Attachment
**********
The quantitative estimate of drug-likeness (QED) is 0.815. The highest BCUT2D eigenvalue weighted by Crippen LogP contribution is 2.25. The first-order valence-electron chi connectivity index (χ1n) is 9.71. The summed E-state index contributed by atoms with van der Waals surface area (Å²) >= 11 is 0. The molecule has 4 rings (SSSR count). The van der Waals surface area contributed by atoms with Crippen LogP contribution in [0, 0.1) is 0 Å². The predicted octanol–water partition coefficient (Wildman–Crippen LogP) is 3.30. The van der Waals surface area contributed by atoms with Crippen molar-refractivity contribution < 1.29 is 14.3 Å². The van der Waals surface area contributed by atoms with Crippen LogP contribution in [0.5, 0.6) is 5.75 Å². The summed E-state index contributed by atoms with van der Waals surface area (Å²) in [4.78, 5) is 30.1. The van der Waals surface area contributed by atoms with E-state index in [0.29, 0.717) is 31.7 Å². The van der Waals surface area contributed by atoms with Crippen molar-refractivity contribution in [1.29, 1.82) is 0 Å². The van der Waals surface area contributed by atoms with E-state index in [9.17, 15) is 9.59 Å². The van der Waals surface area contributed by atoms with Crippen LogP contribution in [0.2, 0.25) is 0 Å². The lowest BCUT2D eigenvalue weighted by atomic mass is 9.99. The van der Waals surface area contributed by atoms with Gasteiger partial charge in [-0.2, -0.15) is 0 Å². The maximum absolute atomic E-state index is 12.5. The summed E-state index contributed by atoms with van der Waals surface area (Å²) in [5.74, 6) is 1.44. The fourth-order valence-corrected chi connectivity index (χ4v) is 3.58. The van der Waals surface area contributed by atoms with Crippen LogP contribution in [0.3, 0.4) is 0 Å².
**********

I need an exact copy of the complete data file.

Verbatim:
The quantitative estimate of drug-likeness (QED) is 0.815. The highest BCUT2D eigenvalue weighted by Crippen LogP contribution is 2.25. The first-order valence-electron chi connectivity index (χ1n) is 9.71. The summed E-state index contributed by atoms with van der Waals surface area (Å²) >= 11 is 0. The molecule has 4 rings (SSSR count). The van der Waals surface area contributed by atoms with Crippen LogP contribution in [0, 0.1) is 0 Å². The predicted octanol–water partition coefficient (Wildman–Crippen LogP) is 3.30. The van der Waals surface area contributed by atoms with Crippen molar-refractivity contribution < 1.29 is 14.3 Å². The van der Waals surface area contributed by atoms with Crippen LogP contribution in [0.5, 0.6) is 5.75 Å². The summed E-state index contributed by atoms with van der Waals surface area (Å²) in [4.78, 5) is 30.1. The van der Waals surface area contributed by atoms with E-state index in [0.29, 0.717) is 31.7 Å². The van der Waals surface area contributed by atoms with Crippen molar-refractivity contribution in [1.29, 1.82) is 0 Å². The van der Waals surface area contributed by atoms with E-state index in [9.17, 15) is 9.59 Å². The van der Waals surface area contributed by atoms with Crippen LogP contribution in [0.2, 0.25) is 0 Å². The lowest BCUT2D eigenvalue weighted by atomic mass is 9.99. The van der Waals surface area contributed by atoms with Gasteiger partial charge in [-0.2, -0.15) is 0 Å². The maximum absolute atomic E-state index is 12.5. The summed E-state index contributed by atoms with van der Waals surface area (Å²) in [5.74, 6) is 1.44. The fourth-order valence-corrected chi connectivity index (χ4v) is 3.58. The van der Waals surface area contributed by atoms with Crippen LogP contribution in [0.3, 0.4) is 0 Å².